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What Google’s Ad Changes Mean for Your Business

The world of marketing has found a very natural home online. That’s where the businesses are; that’s where the audience can be found; and that’s where the money is. Everything from creative content to purely promotional posts can be found online, each assisting with an overall marketing strategy.

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Spearheading that change is Google. Not content with providing the world with split-second search results, they swiftly dominated what is essentially the world’s most famous billboard with advertising. Appearing at the top of the page are relevant paid-for adverts, while on the right-hand side, you’d expect to see more adverts from Google Shopping.

Why Google Removed Ads

Well, you might’ve done once upon a time. However, at the end of February, Google opted to remove all adverts on the right of the screen. There are several reasons for that change. For starters, Google found that browsers simply didn’t click on those adverts. Then there’s the fact that the majority of people on Google are searching using their mobiles, which don’t even have right-hand adverts.

There is another added bonus too. Without the ads, the page looks a lot cleaner, visually. This is one of the main (if few) reasons that people have consistently rated rival search engine Bing as better than Google. But a bonus for general users still has knock on effects for businesses, who fear that with the removal of ads equals a major drop in brand awareness, website hits and, ultimately, the bottom line.

But is that fear justified?

Reasons to Be Cheerful

Not exactly. It turns out that far from meaning the disappearance of small- to medium-sized businesses on Google, the removal of adverts has generally had next to no effect for smaller players, either good or bad. Partly, of course, that’s down to the low CTR (click-through rate) of right-column adverts – but it’s also being assisted by Google adding an extra banner advert to the top of the search results page, bringing the total to four.

Another worry was that it would mean having to spend more for less; with space at a premium, the price would become premium too. Again, there appears to be no great change to the auction-style bid process that Google’s ads have always used, and overall, the CPC (cost-per-click) hasn’t dramatically risen.

These changes do have wider ramifications though – as you’d expect from our old friends Cause and Effect. Specifically, if your business is focused solely on marketing through SEO, you could stand to lose out, as the old ‘organic #1’ spot has been replaced by the ‘paid ad #4’. As such, you may notice a lower organic CTR.

How to Deal with Change

In fact, the only way to face changes such as these is to embrace them. And that means ensuring you have a fully integrated marketing strategy, which encompasses both SEO and PPC (pay-per-click) tactics, not just working together but totally complementing each other.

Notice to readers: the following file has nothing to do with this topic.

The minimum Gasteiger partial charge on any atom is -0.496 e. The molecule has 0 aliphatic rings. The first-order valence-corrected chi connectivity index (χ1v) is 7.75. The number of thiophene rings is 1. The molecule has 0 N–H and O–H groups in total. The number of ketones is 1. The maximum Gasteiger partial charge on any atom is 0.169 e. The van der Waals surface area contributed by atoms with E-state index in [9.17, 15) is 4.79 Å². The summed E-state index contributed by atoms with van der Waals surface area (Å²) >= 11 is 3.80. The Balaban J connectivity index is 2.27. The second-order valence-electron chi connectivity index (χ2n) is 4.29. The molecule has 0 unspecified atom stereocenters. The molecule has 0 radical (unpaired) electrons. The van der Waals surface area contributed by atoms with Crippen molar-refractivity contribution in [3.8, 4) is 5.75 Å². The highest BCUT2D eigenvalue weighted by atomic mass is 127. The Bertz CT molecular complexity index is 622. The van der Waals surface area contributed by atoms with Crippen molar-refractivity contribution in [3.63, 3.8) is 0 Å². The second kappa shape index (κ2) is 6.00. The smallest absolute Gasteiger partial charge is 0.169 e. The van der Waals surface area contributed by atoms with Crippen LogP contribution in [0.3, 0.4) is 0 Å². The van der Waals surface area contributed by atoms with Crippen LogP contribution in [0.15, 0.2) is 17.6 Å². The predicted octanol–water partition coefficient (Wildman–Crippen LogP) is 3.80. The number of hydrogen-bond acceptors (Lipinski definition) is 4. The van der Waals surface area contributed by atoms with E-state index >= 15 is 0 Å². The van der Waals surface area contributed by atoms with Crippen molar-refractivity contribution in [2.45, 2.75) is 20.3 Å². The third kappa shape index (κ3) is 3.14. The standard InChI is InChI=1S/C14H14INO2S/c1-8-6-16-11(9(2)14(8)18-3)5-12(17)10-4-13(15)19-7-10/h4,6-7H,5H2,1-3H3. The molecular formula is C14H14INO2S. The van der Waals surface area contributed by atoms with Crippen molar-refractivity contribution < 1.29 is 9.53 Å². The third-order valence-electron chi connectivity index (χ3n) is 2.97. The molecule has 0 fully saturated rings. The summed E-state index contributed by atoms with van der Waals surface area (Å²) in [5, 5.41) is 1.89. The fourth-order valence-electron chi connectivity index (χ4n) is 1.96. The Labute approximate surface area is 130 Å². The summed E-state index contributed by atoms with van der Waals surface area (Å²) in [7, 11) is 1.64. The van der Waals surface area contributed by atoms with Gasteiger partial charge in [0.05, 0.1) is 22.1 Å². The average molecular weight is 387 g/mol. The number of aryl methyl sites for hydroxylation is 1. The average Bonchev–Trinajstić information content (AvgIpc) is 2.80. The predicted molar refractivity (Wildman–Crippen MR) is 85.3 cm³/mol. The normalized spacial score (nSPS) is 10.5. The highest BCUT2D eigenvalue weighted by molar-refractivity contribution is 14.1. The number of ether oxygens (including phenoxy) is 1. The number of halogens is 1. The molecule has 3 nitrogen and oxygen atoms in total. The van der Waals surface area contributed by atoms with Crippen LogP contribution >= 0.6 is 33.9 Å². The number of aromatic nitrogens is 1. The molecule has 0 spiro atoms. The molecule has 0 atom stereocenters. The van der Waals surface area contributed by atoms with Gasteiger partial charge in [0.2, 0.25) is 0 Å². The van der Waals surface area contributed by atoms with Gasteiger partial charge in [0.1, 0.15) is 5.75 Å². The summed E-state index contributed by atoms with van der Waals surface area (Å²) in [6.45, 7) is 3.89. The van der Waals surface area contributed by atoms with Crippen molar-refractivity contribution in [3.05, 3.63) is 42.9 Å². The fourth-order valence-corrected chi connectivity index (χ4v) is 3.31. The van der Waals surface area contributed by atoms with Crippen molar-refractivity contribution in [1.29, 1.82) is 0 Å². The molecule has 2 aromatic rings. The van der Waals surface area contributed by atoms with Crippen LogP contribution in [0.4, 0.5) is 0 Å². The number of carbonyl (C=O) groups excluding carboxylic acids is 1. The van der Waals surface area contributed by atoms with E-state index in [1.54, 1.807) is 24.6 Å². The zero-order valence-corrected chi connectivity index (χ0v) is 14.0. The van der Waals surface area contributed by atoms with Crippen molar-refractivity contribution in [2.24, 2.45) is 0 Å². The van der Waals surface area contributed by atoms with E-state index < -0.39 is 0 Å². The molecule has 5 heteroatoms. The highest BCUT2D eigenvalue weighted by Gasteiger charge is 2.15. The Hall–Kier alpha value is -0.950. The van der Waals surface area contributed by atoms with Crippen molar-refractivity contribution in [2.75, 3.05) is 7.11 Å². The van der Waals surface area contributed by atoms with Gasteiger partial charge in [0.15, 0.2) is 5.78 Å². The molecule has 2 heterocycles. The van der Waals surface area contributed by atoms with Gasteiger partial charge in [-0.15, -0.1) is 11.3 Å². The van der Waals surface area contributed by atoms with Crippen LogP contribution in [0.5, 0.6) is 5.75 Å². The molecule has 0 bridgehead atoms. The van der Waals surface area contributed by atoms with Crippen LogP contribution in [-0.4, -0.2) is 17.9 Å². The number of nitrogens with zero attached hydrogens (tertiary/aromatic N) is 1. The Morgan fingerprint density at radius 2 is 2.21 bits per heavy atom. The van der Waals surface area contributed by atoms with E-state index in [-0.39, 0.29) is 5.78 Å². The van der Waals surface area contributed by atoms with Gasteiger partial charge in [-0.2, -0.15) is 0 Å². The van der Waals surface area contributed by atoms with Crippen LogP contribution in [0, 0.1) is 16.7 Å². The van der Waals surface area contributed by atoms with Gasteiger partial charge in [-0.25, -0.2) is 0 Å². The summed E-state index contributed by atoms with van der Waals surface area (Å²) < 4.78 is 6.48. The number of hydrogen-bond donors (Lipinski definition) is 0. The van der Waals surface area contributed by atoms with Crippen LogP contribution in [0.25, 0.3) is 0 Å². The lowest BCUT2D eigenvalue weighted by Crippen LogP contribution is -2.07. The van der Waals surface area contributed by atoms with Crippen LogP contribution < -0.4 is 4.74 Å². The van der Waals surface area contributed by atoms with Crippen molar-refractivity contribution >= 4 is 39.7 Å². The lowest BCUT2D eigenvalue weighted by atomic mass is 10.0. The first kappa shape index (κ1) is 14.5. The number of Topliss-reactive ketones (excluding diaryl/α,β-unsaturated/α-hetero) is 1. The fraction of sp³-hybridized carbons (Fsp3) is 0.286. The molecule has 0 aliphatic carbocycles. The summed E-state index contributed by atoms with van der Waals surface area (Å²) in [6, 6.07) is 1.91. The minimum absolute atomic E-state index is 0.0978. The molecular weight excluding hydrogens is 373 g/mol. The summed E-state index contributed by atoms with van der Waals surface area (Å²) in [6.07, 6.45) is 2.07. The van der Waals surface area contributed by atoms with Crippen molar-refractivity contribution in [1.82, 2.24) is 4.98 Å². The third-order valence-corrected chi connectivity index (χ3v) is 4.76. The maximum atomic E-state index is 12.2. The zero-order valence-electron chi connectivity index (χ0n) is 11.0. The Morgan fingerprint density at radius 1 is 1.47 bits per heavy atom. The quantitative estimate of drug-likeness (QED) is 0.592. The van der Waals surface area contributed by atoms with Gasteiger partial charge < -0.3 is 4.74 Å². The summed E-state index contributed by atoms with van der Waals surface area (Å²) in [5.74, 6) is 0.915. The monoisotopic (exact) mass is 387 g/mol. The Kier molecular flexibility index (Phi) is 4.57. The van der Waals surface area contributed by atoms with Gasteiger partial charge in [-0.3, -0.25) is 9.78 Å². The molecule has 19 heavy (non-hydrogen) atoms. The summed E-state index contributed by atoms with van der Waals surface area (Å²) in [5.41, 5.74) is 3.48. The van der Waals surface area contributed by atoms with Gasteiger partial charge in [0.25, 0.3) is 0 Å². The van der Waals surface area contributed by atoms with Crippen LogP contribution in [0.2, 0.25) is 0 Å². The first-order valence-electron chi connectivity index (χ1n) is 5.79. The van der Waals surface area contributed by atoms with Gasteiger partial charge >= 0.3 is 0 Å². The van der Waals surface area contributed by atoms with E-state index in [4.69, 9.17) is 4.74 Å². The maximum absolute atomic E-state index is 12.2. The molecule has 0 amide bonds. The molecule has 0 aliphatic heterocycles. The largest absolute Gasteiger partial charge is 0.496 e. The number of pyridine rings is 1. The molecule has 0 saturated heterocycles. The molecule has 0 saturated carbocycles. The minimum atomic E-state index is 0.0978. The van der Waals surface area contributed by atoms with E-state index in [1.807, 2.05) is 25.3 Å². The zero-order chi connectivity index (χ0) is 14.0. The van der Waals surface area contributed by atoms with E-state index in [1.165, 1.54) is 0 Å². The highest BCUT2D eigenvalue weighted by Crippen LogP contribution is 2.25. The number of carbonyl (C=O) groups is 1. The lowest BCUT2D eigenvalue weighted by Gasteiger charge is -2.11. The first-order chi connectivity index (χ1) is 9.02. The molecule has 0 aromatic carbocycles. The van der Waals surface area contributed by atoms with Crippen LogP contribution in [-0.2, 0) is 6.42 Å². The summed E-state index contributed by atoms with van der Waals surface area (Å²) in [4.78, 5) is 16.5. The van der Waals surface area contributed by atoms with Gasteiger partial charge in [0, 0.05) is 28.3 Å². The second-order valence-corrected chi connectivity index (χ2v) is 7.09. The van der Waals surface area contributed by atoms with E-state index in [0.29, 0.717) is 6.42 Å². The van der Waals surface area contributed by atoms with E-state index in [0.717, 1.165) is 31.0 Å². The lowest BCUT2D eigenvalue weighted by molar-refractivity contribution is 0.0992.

What these changes to Google’s adverts really mean is that we’re entering an incredibly exciting time, for marketers and companies. It means you can craft even better ad extensions – the brief description of what you offer – for paid-for ads that have a wider audience. It means you now have the perfect opportunity to review your website, studying how to improve the experience for users. That, in turn, means upping the site’s quality, which enhances its organic search potential on Google.

If you’d like to discuss Google’s latest changes and how we can work together to help grow your business please contact on 01483 200 387.

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Why Your Marketing Funnel Should Be Like A Production Line

Have you ever thought about the similarity between a marketing funnel and a production line?

Marketing funnel

Your marketing funnel should operate like a production line

I’ll show you what I mean.

Virtually everything today is produced on a production line.

Cars are the classic example.

As the car progresses along the line, robots put the thing together.

First there’s the chassis, then the engine, the doors, the wheels, the wiring etc etc.

The car starts off as a few unrecognisable components and as it moves down the conveyor belt it gradually takes shape until it drops off the end as the shiny finished article.

Your marketing funnel should work the same way.

The processes should be planned and refined so that your prospects enter the production line (marketing funnel) in a raw and uncommitted state and are moved through the process and slowly start to look more like a customer until they come out the end the finished article, ready to do business with you.